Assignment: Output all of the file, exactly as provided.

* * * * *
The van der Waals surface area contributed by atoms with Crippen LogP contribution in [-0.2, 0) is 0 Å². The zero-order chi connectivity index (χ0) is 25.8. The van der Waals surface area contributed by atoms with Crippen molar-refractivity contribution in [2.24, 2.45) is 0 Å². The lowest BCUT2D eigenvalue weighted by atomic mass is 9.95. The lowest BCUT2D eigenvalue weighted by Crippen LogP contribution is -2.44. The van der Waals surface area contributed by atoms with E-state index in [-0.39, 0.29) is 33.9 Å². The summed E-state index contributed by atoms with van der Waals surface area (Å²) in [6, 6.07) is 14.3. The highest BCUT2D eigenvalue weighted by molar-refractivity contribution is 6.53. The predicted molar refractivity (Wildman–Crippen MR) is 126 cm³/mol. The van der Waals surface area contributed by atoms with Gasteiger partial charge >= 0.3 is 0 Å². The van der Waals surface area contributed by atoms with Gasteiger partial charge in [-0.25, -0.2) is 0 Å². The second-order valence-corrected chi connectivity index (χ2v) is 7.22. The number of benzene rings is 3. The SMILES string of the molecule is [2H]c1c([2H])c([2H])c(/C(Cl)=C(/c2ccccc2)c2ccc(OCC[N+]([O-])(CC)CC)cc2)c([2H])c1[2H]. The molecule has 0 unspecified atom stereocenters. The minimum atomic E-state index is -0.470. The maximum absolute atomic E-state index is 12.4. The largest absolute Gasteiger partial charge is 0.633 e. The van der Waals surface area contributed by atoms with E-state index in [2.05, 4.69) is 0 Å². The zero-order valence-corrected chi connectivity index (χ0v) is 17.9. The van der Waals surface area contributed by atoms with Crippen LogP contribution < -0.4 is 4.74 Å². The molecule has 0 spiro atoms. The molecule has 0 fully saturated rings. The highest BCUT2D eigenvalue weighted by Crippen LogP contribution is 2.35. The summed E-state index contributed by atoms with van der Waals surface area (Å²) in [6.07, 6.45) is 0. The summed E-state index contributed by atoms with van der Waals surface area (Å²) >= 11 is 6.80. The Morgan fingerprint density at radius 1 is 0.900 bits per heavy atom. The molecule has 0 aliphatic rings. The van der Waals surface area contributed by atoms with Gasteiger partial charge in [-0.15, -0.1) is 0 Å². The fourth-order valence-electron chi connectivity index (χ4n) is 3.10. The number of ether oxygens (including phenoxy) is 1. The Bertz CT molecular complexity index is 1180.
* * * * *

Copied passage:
The van der Waals surface area contributed by atoms with Crippen LogP contribution in [-0.2, 0) is 0 Å². The zero-order chi connectivity index (χ0) is 25.8. The van der Waals surface area contributed by atoms with Crippen molar-refractivity contribution in [2.24, 2.45) is 0 Å². The lowest BCUT2D eigenvalue weighted by atomic mass is 9.95. The lowest BCUT2D eigenvalue weighted by Crippen LogP contribution is -2.44. The van der Waals surface area contributed by atoms with E-state index in [-0.39, 0.29) is 33.9 Å². The summed E-state index contributed by atoms with van der Waals surface area (Å²) in [6, 6.07) is 14.3. The highest BCUT2D eigenvalue weighted by molar-refractivity contribution is 6.53. The predicted molar refractivity (Wildman–Crippen MR) is 126 cm³/mol. The van der Waals surface area contributed by atoms with Gasteiger partial charge >= 0.3 is 0 Å². The van der Waals surface area contributed by atoms with Gasteiger partial charge in [-0.25, -0.2) is 0 Å². The second-order valence-corrected chi connectivity index (χ2v) is 7.22. The number of benzene rings is 3. The SMILES string of the molecule is [2H]c1c([2H])c([2H])c(/C(Cl)=C(/c2ccccc2)c2ccc(OCC[N+]([O-])(CC)CC)cc2)c([2H])c1[2H]. The molecule has 0 unspecified atom stereocenters. The minimum atomic E-state index is -0.470. The maximum absolute atomic E-state index is 12.4. The largest absolute Gasteiger partial charge is 0.633 e. The van der Waals surface area contributed by atoms with E-state index in [2.05, 4.69) is 0 Å². The zero-order valence-corrected chi connectivity index (χ0v) is 17.9. The van der Waals surface area contributed by atoms with Crippen LogP contribution < -0.4 is 4.74 Å². The molecule has 0 spiro atoms. The molecule has 0 fully saturated rings. The highest BCUT2D eigenvalue weighted by Crippen LogP contribution is 2.35. The summed E-state index contributed by atoms with van der Waals surface area (Å²) in [6.07, 6.45) is 0. The summed E-state index contributed by atoms with van der Waals surface area (Å²) >= 11 is 6.80. The Morgan fingerprint density at radius 1 is 0.900 bits per heavy atom. The molecule has 0 aliphatic rings. The van der Waals surface area contributed by atoms with Gasteiger partial charge in [-0.15, -0.1) is 0 Å². The fourth-order valence-electron chi connectivity index (χ4n) is 3.10. The number of ether oxygens (including phenoxy) is 1. The Bertz CT molecular complexity index is 1180.